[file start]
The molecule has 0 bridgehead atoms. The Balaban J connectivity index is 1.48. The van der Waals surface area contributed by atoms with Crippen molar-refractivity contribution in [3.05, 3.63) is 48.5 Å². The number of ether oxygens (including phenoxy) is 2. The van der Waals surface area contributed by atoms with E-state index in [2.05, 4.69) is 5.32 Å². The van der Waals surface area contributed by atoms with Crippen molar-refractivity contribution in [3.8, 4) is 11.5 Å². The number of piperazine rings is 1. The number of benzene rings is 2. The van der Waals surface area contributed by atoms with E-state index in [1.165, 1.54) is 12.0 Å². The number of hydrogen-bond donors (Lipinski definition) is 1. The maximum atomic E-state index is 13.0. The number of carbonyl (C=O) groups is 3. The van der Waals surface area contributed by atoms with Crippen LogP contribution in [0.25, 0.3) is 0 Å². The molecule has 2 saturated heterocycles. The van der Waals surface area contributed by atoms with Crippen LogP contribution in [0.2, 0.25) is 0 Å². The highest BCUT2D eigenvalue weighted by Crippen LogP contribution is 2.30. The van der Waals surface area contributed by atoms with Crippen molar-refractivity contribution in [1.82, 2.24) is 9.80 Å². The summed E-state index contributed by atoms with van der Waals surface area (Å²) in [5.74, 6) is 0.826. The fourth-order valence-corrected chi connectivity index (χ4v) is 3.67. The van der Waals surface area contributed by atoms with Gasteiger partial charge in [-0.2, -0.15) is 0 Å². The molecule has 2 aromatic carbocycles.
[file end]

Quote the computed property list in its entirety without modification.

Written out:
The molecule has 0 bridgehead atoms. The Balaban J connectivity index is 1.48. The van der Waals surface area contributed by atoms with Crippen molar-refractivity contribution in [3.05, 3.63) is 48.5 Å². The number of ether oxygens (including phenoxy) is 2. The van der Waals surface area contributed by atoms with E-state index in [2.05, 4.69) is 5.32 Å². The van der Waals surface area contributed by atoms with Crippen molar-refractivity contribution in [3.8, 4) is 11.5 Å². The number of piperazine rings is 1. The number of benzene rings is 2. The van der Waals surface area contributed by atoms with E-state index in [1.165, 1.54) is 12.0 Å². The number of hydrogen-bond donors (Lipinski definition) is 1. The maximum atomic E-state index is 13.0. The number of carbonyl (C=O) groups is 3. The van der Waals surface area contributed by atoms with Crippen LogP contribution in [0.25, 0.3) is 0 Å². The molecule has 2 saturated heterocycles. The van der Waals surface area contributed by atoms with Crippen LogP contribution in [0.2, 0.25) is 0 Å². The highest BCUT2D eigenvalue weighted by Crippen LogP contribution is 2.30. The van der Waals surface area contributed by atoms with Crippen molar-refractivity contribution in [1.82, 2.24) is 9.80 Å². The summed E-state index contributed by atoms with van der Waals surface area (Å²) in [5.74, 6) is 0.826. The fourth-order valence-corrected chi connectivity index (χ4v) is 3.67. The van der Waals surface area contributed by atoms with Gasteiger partial charge in [-0.2, -0.15) is 0 Å². The molecule has 2 aromatic carbocycles.